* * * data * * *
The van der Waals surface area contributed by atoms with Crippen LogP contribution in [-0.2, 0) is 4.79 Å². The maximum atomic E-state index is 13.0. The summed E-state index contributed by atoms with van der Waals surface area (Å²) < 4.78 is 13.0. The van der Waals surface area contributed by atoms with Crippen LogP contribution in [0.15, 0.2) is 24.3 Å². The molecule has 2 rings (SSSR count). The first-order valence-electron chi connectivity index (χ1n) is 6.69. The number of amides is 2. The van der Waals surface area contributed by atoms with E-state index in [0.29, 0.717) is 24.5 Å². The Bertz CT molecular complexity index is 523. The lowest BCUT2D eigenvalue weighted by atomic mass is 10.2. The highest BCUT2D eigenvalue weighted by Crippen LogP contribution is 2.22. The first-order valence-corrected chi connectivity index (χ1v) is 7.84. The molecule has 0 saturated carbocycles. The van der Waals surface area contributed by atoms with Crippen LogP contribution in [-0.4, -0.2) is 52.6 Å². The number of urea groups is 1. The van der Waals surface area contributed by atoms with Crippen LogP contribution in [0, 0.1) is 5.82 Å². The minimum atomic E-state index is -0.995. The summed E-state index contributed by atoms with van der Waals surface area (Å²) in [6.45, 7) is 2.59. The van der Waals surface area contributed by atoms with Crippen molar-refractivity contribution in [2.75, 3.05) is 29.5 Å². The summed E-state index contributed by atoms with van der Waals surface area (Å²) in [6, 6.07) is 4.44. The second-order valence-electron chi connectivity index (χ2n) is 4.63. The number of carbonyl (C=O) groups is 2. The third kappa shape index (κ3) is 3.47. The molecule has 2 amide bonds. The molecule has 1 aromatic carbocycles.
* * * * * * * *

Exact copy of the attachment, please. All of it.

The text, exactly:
The van der Waals surface area contributed by atoms with Crippen LogP contribution in [-0.2, 0) is 4.79 Å². The maximum atomic E-state index is 13.0. The summed E-state index contributed by atoms with van der Waals surface area (Å²) < 4.78 is 13.0. The van der Waals surface area contributed by atoms with Crippen LogP contribution in [0.15, 0.2) is 24.3 Å². The molecule has 2 rings (SSSR count). The first-order valence-electron chi connectivity index (χ1n) is 6.69. The number of amides is 2. The van der Waals surface area contributed by atoms with E-state index in [0.29, 0.717) is 24.5 Å². The Bertz CT molecular complexity index is 523. The lowest BCUT2D eigenvalue weighted by atomic mass is 10.2. The highest BCUT2D eigenvalue weighted by Crippen LogP contribution is 2.22. The first-order valence-corrected chi connectivity index (χ1v) is 7.84. The molecule has 0 saturated carbocycles. The van der Waals surface area contributed by atoms with Crippen LogP contribution in [-0.4, -0.2) is 52.6 Å². The number of urea groups is 1. The van der Waals surface area contributed by atoms with Crippen LogP contribution in [0, 0.1) is 5.82 Å². The minimum atomic E-state index is -0.995. The summed E-state index contributed by atoms with van der Waals surface area (Å²) in [6.45, 7) is 2.59. The van der Waals surface area contributed by atoms with Crippen molar-refractivity contribution in [2.75, 3.05) is 29.5 Å². The summed E-state index contributed by atoms with van der Waals surface area (Å²) in [6, 6.07) is 4.44. The second-order valence-electron chi connectivity index (χ2n) is 4.63. The number of carbonyl (C=O) groups is 2. The third kappa shape index (κ3) is 3.47. The molecule has 2 amide bonds. The molecule has 1 aromatic carbocycles.